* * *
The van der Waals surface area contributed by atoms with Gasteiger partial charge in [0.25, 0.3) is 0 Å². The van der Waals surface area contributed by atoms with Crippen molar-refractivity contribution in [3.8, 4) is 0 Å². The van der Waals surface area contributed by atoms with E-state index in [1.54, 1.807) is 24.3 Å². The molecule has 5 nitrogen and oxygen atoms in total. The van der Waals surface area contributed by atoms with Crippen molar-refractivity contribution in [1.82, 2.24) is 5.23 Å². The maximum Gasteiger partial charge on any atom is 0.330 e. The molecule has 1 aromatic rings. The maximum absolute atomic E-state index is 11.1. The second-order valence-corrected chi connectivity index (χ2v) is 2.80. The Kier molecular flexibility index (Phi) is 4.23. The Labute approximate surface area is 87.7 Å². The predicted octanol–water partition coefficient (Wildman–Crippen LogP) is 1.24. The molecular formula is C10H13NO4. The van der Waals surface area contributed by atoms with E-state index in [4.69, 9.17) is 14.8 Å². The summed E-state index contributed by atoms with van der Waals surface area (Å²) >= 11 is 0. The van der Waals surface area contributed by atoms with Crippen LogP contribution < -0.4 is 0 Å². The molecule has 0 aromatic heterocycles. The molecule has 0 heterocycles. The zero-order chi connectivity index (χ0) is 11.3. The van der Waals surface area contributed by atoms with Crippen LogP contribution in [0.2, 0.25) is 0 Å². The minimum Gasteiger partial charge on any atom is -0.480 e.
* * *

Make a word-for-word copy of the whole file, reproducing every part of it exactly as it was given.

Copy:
The van der Waals surface area contributed by atoms with Gasteiger partial charge in [0.25, 0.3) is 0 Å². The van der Waals surface area contributed by atoms with Crippen molar-refractivity contribution in [3.8, 4) is 0 Å². The van der Waals surface area contributed by atoms with E-state index in [1.54, 1.807) is 24.3 Å². The molecule has 5 nitrogen and oxygen atoms in total. The van der Waals surface area contributed by atoms with Crippen molar-refractivity contribution in [1.82, 2.24) is 5.23 Å². The maximum Gasteiger partial charge on any atom is 0.330 e. The molecule has 1 aromatic rings. The maximum absolute atomic E-state index is 11.1. The second-order valence-corrected chi connectivity index (χ2v) is 2.80. The Kier molecular flexibility index (Phi) is 4.23. The Labute approximate surface area is 87.7 Å². The predicted octanol–water partition coefficient (Wildman–Crippen LogP) is 1.24. The molecular formula is C10H13NO4. The van der Waals surface area contributed by atoms with E-state index in [4.69, 9.17) is 14.8 Å². The summed E-state index contributed by atoms with van der Waals surface area (Å²) >= 11 is 0. The van der Waals surface area contributed by atoms with Crippen LogP contribution < -0.4 is 0 Å². The molecule has 0 aromatic heterocycles. The molecule has 0 heterocycles. The zero-order chi connectivity index (χ0) is 11.3. The van der Waals surface area contributed by atoms with Crippen LogP contribution in [0.2, 0.25) is 0 Å². The minimum Gasteiger partial charge on any atom is -0.480 e.